A surprising discovery about the immune system in cases of cancer

Professor Göran Jönsson is trying to understand why some patients benefit from immunotherapies while others don’t. A couple of years ago, he made a surprising discovery about the function of the immune system.

Göran Jönsson is a Lund University professor conducting research on malignant melanoma. When he began his research career, immunotherapies were a relatively new form of treatment, and at the time, very little was known about the molecular structure of melanoma tumours.

“Melanoma is one of the tumour diseases against which immunotherapies were first introduced, and therefore the role of the immune system in relation to the melanoma cells could be investigated rather early on,” he says.

Previously, there was a lot of focus on the role of T cells, but when Göran Jönsson took a closer look at our immune system, he found to his surprise that another cell type seemed to have a more important function than previously realised.

“We wished to study cells that are part of the adaptive immune system, where the main cell types are T cells and B cells, so the B cells just came along almost as an appendage. We were quite surprised to see such a clear effect on the B cells and that they were organised into structures.”

The study showed that patients with so-called tertiary lymphoid structures in the tumours, an accumulation of B cells, seemed to benefit more from treatment with immunotherapy than others.

“In simple words, we often compare these structures to immunological factories that maintain the immune system against the tumour.”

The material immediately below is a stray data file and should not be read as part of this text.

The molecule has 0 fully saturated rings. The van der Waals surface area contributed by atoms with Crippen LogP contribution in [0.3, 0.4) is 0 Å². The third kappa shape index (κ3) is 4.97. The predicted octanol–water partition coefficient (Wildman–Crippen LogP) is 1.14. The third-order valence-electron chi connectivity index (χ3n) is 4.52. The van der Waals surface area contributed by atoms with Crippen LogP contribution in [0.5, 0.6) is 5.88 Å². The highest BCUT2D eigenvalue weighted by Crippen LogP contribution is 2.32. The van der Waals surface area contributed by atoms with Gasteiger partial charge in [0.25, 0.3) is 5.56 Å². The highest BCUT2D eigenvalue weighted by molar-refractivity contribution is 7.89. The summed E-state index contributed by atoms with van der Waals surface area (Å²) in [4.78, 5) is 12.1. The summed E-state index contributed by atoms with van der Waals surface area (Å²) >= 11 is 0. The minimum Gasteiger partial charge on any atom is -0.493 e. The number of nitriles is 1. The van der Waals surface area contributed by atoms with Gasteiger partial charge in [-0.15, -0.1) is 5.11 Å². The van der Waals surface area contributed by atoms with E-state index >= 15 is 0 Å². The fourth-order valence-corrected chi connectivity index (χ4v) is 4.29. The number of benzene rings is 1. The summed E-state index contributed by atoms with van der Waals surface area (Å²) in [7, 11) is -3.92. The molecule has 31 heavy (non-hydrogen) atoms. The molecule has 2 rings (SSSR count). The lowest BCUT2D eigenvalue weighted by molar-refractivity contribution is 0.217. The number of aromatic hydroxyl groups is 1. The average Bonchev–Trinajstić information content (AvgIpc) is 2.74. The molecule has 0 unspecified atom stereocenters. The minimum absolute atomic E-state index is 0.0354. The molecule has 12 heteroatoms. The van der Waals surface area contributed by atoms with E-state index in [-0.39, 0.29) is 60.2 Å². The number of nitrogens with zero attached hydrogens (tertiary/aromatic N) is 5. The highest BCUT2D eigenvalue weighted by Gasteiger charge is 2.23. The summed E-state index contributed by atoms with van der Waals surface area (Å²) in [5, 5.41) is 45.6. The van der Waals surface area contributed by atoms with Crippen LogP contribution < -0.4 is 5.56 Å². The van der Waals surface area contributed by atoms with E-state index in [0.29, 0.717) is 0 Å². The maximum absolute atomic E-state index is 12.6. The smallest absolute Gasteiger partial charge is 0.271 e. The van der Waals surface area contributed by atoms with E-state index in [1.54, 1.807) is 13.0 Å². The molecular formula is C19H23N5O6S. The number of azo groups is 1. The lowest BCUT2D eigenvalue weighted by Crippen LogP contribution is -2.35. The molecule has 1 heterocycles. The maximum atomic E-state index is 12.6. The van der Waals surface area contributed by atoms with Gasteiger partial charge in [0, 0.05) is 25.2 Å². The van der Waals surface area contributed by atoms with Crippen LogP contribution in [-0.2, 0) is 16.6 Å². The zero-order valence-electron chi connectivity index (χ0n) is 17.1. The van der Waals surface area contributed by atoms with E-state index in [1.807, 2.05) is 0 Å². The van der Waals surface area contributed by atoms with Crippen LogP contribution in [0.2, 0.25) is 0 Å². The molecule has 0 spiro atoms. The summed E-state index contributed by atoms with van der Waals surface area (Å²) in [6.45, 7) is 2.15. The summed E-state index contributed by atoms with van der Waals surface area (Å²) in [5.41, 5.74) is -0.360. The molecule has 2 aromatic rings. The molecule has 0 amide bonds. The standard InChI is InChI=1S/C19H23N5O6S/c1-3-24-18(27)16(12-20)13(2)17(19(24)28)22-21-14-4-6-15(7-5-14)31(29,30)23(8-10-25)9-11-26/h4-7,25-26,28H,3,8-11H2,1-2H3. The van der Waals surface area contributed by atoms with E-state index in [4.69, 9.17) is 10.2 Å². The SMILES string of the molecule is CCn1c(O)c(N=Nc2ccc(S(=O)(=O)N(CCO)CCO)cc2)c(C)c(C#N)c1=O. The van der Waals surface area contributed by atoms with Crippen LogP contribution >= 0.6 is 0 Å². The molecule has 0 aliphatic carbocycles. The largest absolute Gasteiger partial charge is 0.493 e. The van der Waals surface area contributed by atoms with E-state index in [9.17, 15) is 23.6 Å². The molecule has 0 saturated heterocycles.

Göran Jönsson’s research team studied melanoma patients treated with the immunotherapy checkpoint inhibitor – a type of therapy that specifically targets molecules on the T cells and enables them to fight the tumour more effectively. Many of today’s immunotherapies focus on T cells, but Göran Jönsson believes that they will also target other cells in our immune system in the future.

“The immune microenvironment in cancer tumours is much more complex than previously realised. It is a network of different cells that are connected and influence each other so that they become more effective against the tumour cells.”

Later studies have shown that structures with B cells are found in other types of cancer tumours that also benefit from immunotherapies, says Göran Jönsson. With the help of model systems, among other things, he is now trying to understand the molecular signalling behind the creation of the tertiary lymphoid structures and whether it would be possible to induce them therapeutically.

In recent years, Göran Jönsson’s research has attracted attention and awards, and the The Swedish Cancer Society has named him Cancer Researcher of the Year 2023. 

Artikeln är en del av vårt tema om News in English.

Kommentera en artikel
Meddela redaktionen
Utvalda artiklar


Sänd till en kollega